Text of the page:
Refugee children face numerous challenges in accessing quality education. In the past years, the number of interventions aiming to address these challenges has grown substantially. What is still scarce, however, is systematic evidence on what works to improve refugee children’s enrolment and learning. The authors of this article set out to find what robust quantitative evidence exists regarding interventions that seek to improve access to education and quality learning for refugee children. They conducted a first scoping review of quantitative peer-reviewed articles which evaluate the effect of specific interventions which aimed to improve access to education and/or quality learning for refugee children. While their literature search for the time-period 1990–2021 resulted in 1,873 articles, only eight of these fit the authors’ selection criteria. This low number indicates that there is a general lack of robust evidence as to what works to improve quality learning for refugee children. What the authors’ mapping of the research evidence does suggest is that cash transfer programmes can increase school attendance and that learning outcomes, such as second-language acquisition, can be improved through physical education, early childhood development programmes, or online game-based solutions. Other interventions, such as drama workshops, appear to have had zero effect on second-language acquisition. The authors conclude their article by addressing the limitations and implications of this body of interventions for future research.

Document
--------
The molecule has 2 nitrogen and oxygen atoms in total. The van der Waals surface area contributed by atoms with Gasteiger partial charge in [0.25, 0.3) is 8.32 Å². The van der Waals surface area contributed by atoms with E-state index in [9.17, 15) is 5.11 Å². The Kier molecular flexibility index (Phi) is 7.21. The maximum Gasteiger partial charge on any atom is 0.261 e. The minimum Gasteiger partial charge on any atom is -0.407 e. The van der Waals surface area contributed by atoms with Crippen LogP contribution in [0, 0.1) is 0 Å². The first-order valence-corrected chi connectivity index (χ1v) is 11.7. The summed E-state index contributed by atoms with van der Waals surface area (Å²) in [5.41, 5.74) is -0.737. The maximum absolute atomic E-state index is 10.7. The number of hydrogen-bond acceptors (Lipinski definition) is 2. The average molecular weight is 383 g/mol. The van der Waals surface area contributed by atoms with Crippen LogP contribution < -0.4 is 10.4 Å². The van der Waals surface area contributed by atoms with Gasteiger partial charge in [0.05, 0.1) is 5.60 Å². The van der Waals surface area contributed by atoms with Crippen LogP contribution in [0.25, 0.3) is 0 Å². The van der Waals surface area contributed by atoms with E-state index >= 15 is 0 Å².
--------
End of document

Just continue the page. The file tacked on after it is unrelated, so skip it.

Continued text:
Palik, Júlia & Gudrun Østby (2023) Interventions to improve refugee children’s access to education and quality learning: A scoping review of existing impact evaluations, International Review of Education. DOI: https://doi.org/10.1007/s11159-023-10004-2.